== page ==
For an easier comparison of the solution results, it is advantageous to introduce the dimensionless quantities according to Fig. 2, which are the same for both cases of the viscoelastic 2-parameter couplings: relative damper size $\mu $, tuning of the damper against the basic system $w$, damping ratio $\gamma $, ratio of the excitation angular frequency to the natural angular frequency of the basic system $\eta $, static amplitude ${\mathrm{\Phi}}_{st}$, magnification function of the torsional moment in the basic system $\xi $ and in the viscoelastic coupling of the damper ${\xi}_{D}$, etc.
Using the dimensionless parameters according to relationships in Fig. 2 the following equation for the amplitude-frequency characteristic of the basic system is given:
The amplitude frequency responses of the basic system according to (2) are set for a given relative damper size $\mu $ and a given tuning of the damper $w$ by two fixed points A, B, irrespective of the value of the damping ratio $\gamma $. Examples of these amplitude frequency responses are shown in Fig. 3.
Fig. 3. Fixed points of the amplitude frequency responses of the basic system with dampers using the series viscoelastic coupling ($\mu =$ 0.25, $w=$ 1)
The coordinates of these points can be most easily represented as intersections of the amplitude frequency responses (2) at extreme values of the damping ratio $\gamma =$ 0 and $\gamma \to \infty $. For $\gamma =$ 0, which physically corresponds to a damper separated from the basic system, follows:
and for $\gamma \to \infty $, which from a physical point of view corresponds to the connection of the element ${J}_{D}$ to the elastic element ${c}_{D}$, results:
The value of the damper tuning $w$ affects the magnitude of the ordinates of the fixed points A, B, the goal of the solution being to minimize these ordinates.
Similar to the damper with a parallel viscoelastic coupling [2] are, in this case with an optimal tuning of the damper ${w}_{opt}$, the ordinates of the fixed points A, B minimal and at the same time, they have the same size. If the absolute values of the relative amplitudes according to (3) and (4) are equated to one another, then after conversion for the optimum tuning follows:
and for the ordinates of the fixed points corresponding to the optimum tuning of the damper, the relationship is obtained:
The values of the damping ratio corresponding to the horizontal tangent of the amplitude frequency response at point A or B do not differ too much, which is in line with expectations. From a practical point of view, the arithmetic mean of both values can then be considered and the optimal degree of attenuation expressed by the following relationship:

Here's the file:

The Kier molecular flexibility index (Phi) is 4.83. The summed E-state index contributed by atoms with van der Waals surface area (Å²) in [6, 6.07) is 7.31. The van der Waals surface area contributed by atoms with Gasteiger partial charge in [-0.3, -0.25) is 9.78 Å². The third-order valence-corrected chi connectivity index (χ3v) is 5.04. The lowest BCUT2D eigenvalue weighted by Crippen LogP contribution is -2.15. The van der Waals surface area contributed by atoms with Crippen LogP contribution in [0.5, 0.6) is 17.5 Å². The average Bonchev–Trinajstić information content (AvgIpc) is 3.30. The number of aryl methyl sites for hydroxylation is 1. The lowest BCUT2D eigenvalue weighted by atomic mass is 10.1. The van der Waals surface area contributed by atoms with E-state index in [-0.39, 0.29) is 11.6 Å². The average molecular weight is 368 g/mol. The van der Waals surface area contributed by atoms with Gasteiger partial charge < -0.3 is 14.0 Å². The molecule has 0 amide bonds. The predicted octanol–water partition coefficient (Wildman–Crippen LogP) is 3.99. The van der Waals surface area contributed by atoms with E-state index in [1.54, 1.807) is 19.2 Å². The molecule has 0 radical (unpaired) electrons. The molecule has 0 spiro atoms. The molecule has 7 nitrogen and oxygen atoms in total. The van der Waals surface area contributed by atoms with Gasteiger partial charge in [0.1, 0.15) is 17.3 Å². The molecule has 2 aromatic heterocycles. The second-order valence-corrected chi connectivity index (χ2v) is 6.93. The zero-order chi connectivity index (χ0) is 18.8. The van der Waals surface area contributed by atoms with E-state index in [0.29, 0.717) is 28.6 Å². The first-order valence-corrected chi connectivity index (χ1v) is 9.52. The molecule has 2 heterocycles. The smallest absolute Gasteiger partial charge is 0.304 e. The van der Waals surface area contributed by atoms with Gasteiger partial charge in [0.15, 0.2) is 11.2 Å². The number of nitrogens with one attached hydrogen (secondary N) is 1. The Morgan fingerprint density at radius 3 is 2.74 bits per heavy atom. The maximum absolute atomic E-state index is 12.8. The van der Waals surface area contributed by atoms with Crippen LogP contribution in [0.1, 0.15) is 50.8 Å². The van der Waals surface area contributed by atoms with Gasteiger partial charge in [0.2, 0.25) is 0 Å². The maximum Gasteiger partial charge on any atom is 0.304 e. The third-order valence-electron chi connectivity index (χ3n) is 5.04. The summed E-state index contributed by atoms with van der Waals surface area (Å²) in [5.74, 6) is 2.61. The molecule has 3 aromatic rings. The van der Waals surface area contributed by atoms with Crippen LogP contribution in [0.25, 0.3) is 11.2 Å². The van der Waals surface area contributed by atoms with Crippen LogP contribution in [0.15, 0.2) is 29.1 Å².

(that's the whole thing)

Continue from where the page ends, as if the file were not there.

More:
3. Comparison of the basic behaviour of vibration dampers with 1 degree of freedom
A comparison of the dependencies for the optimal tuning of both dampers with a parallel and serial viscoelastic 2-parameter coupling is shown in Fig. 4.
The optimum damping ratio waveforms for different types of torsional vibration dampers are shown in Fig. 5.
Fig. 4. Optimum values of the damper tuning as a function of $\mu $ (1 – damper with 2-parameter parallel coupling, 2 – damper with 2-parameter series coupling)
Fig. 5. Optimal values of the damping ratio at optimal damper tuning (1 – damper with 2-parameter parallel coupling, 2 – damper with 2-parameter series coupling, 3 – viscous damper)
4. Application of a torsional vibration damper with serial viscoelastic coupling
The torsional vibration damper utilizing the principle of a viscoelastic serial coupling was applied to a V10 diesel engine for heavy trucks. The design of this damper uses a viscous torsional damper, whose housing is coupled by a torsion spring to the crank mechanism of the engine. Fig. 6 shows the waveforms of the maximum values that are evaluated from calculated periodic signals of the torque at the crank pin by the flywheel [5-7]. The results of the computational model were subsequently verified by tensometric measurement.
Fig. 6. V10 diesel engine, maximum torque values in the crankpin by the flywheel (calculation, validated by means of strain gauge measurements)
5. Conclusions
With known torsional vibration dampers based on the principle of seismic ring coupling by a flexible and damping element in a parallel arrangement, it is usually difficult to achieve the optimum value of the respective damper parameters determined from the computational models, which is particularly true for optimal damping values. This is the main problem with the rubber torsional dampers where in addition difficulties with heat dissipation in the rubber arise. As an alternative, therefore, many larger engines use viscous dampers [8-10]. Their damping efficiency is, however, relatively low. A better solution in these cases can be a damper with the serial viscoelastic coupling, realized by a viscous torsional damper, whose housing is coupled by a torsion spring to the crank mechanism of the engine. The advantages of such a solution compared to a simple viscous torsional damper were illustrated on a V10 diesel engine.
Acknowledgements
This work is an output of the internal BUT research Project Reg. No. FSI-S-17-4104.